This is an archived blog post from The Acorn.
So the Obama administration has announced that it has suspended $800m in aid to the Pakistani military establishment, amounting to around a third of the annual outlay. This is a bold departure from the traditional throw-more-money-at-the-problem approach that has not quite worked for the United States, Pakistan or other countries affected by the depredations of the military-jihadi complex. It does not yet, however, amount to a decision to cut Pakistan loose. (As I advocated in a recent WSJ op-ed).
Husain Haqqani, Pakistan’s ambassador to the United States, is right when he says a “pause” is not quite the same as “aid cut-off.” In recent weeks, Washington has ratcheted up the pressure on the Pakistani military establishment. (See this post). Cutting off military aid marks a further turning of the knob, albeit a much bigger one. Why? To make the Pakistani military more amenable to doing what Washington wants it to, and what since even before Osama bin Laden’s killing, General Ashfaq Kayani was refusing to do. What might these be? Taking down al-Qaeda linked taliban groups that Pakistan shelters on its soil, permitting US counter-terrorism operations in Pakistan and ensuring that Pakistan’s Afghan proxies do not disrupt a settlement in Kabul.
These are limited objectives. It is premature to conclude that the Obama administration has decided to break with its ally (the Pakistani military establishment), or even to make the rebalancing of civil-military relations a policy goal.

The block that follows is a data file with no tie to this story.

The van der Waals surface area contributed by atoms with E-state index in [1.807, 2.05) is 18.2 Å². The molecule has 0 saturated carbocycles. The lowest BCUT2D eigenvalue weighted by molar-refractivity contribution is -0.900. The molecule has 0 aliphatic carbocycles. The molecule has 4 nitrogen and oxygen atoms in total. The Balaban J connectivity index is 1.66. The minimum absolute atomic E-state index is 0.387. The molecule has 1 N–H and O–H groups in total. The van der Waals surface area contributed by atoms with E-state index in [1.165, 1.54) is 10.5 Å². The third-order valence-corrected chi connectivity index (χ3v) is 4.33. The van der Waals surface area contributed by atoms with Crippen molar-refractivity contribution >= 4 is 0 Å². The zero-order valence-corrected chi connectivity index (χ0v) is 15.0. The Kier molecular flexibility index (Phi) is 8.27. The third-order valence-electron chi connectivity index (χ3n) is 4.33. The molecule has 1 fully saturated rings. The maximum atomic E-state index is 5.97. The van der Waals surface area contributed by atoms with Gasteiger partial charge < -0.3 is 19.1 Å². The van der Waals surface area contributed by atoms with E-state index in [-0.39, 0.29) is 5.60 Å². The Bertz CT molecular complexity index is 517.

Even so, Washington’s move will have the effect of strengthening the civilian, anti-military political establishment, not least because the country’s elite will see that the all-powerful generals do not have the US behind them. This can galvanise greater opposition to the army although an open revolt is nowhere on the cards. It is unfortunate that at a time when the military establishment is at its weakest, the main political parties are fighting internecine battles. Given the ISI’s history of manipulating the country’s political parties, the eruption of conflict among Pakistan People’s Party, Pakistan Muslim League-Nawaz Sharif, Muttahida Quami Movement and Awami National Party might not be a mere coincidence.
As the US reduces its troop levels in Afghanistan and its dependence of Pakistan to provide supply routes, it becomes less beholden to the Pakistani military establishment. Unless Pakistan manages get China and Saudi Arabia to intervene on its behalf, the Obama administration can continue to mount pressure on General Kayani & Co.
The risk now is of the military establishment attempting out-of-the-box solutions to get out of the box.
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